2 December 2009

Embargoed until 2:00 pm U.S. Eastern Time Thursday, 03 December 2009

Queensland researchers have unveiled a new strategy for saving the world’s forests on the eve of crucial climate change talks in Copenhagen.

Published today in leading journal Science, the research suggests wealthy countries participate in a carbon payment system to encourage developing countries to keep their forests to avert a looming extinction crisis, in addition to avoiding dangerous climate change.

Experts from The University of Queensland and James Cook University assessed the ability to slow down species extinctions using both carbon-focused and biodiversity-focused strategies.

“We found that, dollar for dollar, a carbon-focused approach will contribute little to slowing biodiversity loss and save far fewer species than will a biodiversity-focused strategy that targets the most imperilled forests,” said lead author and The University of Queensland researcher Oscar Venter.

The study reveals if carbon payments focus narrowly on carbon and ignore threatened biodiversity, carbon-trading alone won’t be enough to stave off large-scale extinctions of tropical species, according to co-author Dr Kerrie Wilson from The University of Queensland.

“The problem is that the Amazon basin in South America, where there’s still quite a lot of surviving forest, is the cheapest place to reduce emissions, but threatened species are concentrated in countries like Madagascar and the Philippines, where only a few scraps of forest remain,” said co-author Professor William Laurance from James Cook University.

Fortunately, the authors found that a compromise is possible.

“If you tweak things a little, putting some carbon funds into countries that are good value for carbon but also biodiversity-rich, like Cameroon and the Philippines, you can save twice as many threatened species and still do a great deal to combat global warming,” said co-author and director of The University of Queensland’s Ecology Centre Professor Hugh Possingham.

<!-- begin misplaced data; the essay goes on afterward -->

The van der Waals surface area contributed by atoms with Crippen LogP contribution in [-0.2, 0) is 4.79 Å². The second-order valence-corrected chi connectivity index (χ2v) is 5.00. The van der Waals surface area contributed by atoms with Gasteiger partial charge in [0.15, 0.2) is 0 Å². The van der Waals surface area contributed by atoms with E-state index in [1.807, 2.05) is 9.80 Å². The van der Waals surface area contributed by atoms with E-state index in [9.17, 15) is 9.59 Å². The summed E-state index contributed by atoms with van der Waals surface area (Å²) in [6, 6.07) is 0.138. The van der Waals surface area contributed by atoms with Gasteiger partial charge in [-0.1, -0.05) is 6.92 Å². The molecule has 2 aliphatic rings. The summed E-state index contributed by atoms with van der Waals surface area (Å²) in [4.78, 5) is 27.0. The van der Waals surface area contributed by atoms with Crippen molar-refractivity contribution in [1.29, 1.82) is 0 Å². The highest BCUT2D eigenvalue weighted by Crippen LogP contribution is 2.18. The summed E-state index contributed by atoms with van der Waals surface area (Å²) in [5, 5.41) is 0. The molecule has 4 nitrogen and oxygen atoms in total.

Mr Venter said billions of dollars will be spent on forest carbon initiatives in the next decade, and these could hold huge benefits for vanishing ecosystems and wildlife if engineered in the right way.

The team’s findings are expected to draw much attention at the forthcoming climate negotiations in Copenhagen, where international leaders are hoping to hammer out a final strategy for combating global warming.

Media Contacts:
Oscar Venter, oventer@uq.edu.au, +61-4-0496-7271, +61-7-3365-1589
Professor William Laurance, bill.laurance@jcu.edu.au +61-7-4038-1518, +61-7-4042-1819
Professor Hugh Possingham, h.possingham@uq.edu.au +61-4-3407-9061 (USA Dec-4-12)
Dr Kerrie Wilson, k.wilson2@uq.edu.au +45-35-331-855 (Copenhagen)
Tracey Franchi, Biological Sciences Communications Manager, t.franchi@uq.edu.au, +61-7-3365-4831